There are three things we usually do not leave home without: keys, wallet and phone. The first two can be easily replaced by the third one. But to manage money using a few-inch screen is not a small task by any measure.
Granted, we can deal with managing access to the device itself quite efficiently. It is much harder for us though to protect it from malicious software.
The amount of malware not captured by Google Store security mechanisms is still quite large. According to McAfee, 2017 was a breakthrough year, a total of 4,000 threat types were identified at the time, and each of these types was found in dozens of varieties. The total number of malware in the crypto currency segment increased by 70 per cent and in mobile banking – by 60 per cent.
This is where it gets complicated, because: first, the market is dominated by two mobile operating systems; and second, our own habits make us reluctant to update and expand security mechanisms, which most often extend the time of a given operation, such as logging in.
Stealth and effective
However, there are risks that are essentially impossible to defend ourselves against. The ones whose occurrence we have no control over. One of them is SIM card cloning, an effective procedure ran in a stealth mode. You’re being tracked for weeks, and struck upon when you least expect it. And even then, you remain in blissful ignorance.
First, a hacker instals spyware on your phone to intercept your bank login data. Then, knowing enough, they make a false ID card and, upon presenting it, obtains a duplicate of your SIM card from the operator.
All it takes now is to log into the GSM network to order a transfer and receive an SMS with an authorisation code. A newly logged in card (duplicate) will cause problems with your network connection, so sudden range loss, or logging out of the network is the first signal for you that something wrong may be happening.
The scale of this procedure indicates that it simply pays off. Hundreds of thousands of euros are often syphoned at once, which quickly migrate to crypto currency markets (where they disappear without a trace), or are withdrawn in a massive and coordinated manner at ATMs, in different locations at the same time.
In the financial industry, a mobile token for authentication and authorisation seems to be a good solution. Even better one would be a dedicated cryptographic device compliant with PSD2.
Such solutions record every attempt to activate a new phone. With the right pairing procedure, you are guaranteed that nobody else will impersonate you – even if you have a duplicate of your SIM card.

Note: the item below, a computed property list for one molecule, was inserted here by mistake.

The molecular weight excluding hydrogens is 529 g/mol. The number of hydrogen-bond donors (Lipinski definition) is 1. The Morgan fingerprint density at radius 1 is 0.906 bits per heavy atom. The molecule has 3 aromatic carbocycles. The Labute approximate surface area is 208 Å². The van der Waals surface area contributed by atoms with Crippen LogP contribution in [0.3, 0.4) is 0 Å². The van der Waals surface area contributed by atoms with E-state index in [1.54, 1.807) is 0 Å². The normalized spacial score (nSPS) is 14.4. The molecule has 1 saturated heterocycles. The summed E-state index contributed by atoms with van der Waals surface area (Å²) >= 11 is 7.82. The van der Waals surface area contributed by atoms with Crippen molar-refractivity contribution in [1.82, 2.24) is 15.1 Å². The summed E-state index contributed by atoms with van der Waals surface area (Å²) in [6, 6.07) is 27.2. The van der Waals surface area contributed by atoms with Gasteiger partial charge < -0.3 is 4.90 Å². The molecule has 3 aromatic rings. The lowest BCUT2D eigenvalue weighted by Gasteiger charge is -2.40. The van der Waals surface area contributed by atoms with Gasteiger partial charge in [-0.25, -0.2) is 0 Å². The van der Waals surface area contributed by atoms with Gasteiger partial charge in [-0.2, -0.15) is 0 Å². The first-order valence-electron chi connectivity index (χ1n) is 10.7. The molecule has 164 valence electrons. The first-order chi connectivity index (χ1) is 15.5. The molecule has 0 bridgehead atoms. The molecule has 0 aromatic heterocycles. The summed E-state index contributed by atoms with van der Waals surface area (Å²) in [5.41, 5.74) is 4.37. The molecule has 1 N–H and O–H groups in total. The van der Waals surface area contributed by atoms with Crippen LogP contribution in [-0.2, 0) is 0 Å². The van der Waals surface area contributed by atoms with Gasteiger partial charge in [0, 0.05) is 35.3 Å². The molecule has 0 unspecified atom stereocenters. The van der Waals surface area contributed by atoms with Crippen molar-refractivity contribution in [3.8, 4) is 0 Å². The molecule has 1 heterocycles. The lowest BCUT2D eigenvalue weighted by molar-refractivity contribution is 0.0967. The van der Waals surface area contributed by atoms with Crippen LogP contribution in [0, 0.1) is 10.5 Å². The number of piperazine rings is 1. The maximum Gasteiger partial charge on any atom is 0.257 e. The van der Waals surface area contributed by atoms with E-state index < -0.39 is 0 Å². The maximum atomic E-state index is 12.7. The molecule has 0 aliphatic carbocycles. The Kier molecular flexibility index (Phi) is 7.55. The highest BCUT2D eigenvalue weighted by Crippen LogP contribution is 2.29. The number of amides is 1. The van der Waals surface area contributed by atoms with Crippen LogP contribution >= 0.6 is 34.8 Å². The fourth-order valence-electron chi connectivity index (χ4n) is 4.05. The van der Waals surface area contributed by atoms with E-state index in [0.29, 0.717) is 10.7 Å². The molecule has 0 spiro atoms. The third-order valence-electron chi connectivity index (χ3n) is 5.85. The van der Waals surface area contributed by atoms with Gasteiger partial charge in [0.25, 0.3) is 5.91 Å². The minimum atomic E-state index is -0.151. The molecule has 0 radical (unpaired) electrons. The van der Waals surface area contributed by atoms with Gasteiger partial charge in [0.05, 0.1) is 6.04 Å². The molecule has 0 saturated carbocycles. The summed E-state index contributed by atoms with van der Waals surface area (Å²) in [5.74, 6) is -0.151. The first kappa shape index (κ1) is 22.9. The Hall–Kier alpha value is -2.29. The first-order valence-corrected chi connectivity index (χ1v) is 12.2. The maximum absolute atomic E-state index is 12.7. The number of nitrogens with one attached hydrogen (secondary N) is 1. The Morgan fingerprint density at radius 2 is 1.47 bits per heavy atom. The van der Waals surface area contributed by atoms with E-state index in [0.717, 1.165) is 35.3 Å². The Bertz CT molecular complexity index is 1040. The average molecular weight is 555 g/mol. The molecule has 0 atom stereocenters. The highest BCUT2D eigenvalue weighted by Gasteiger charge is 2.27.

This process is entirely controlled by a bank and there is no concern that the mobile operator will cause a loophole in banking procedures by changing their own ones.
There are solutions (such as tPro ECC) equipped with mechanisms to protect against remote attacks when the user is not at their workstation (HPD - Human Presence Detection). It is also possible to pair such mechanisms with popular services such as Gmail or Facebook. Thanks to this, apart from the bank account itself, you can also control access to other resources important for the user.
The best mobile tokens for transaction authorisation also provide an attack detection mechanism and a WYSIWYS (What You See Is What You Sign) model. Transaction data must be re-entered on a separate device, where the user makes the final decision whether to accept or reject the transfer. This avoids changing the amount and account number without the user's knowledge in the transaction already accepted by the user. Very rarely do we finally check whether the data in the SMS concerning the recipient and the amount is correct.
Bye, bye SMS
We slowly forget about text messaging: it’s being replaced by chat rooms and instant messengers. The time has come to forget about SMS in the context of the authorisation mechanism for banking. The last scale of attacks proves that this mechanism is flawed - and that the procedure of phishing duplicates of SIM cards and user login data allows for full control over the user's bank account. The attacker can dispose of the funds collected there as - and when - they please.
This is the best moment to start using modern, secure authentication and authorisation mechanisms such as hardware tokens and mobile applications.
If the latter support asynchronous cryptography to protect communication with a bank server (think tPro Mobile), we gain additional strong data protection, which makes it impossible for the attacker to read the data. Support for biometrics (fingerprints, face recognition) allows for quick and convenient authentication, which significantly reduces the time needed for data authorisation.
Find out more about tPro ECC - https://www.comarch.com/finance/cyber-security/comarch-transaction-protection/tpro-ecc/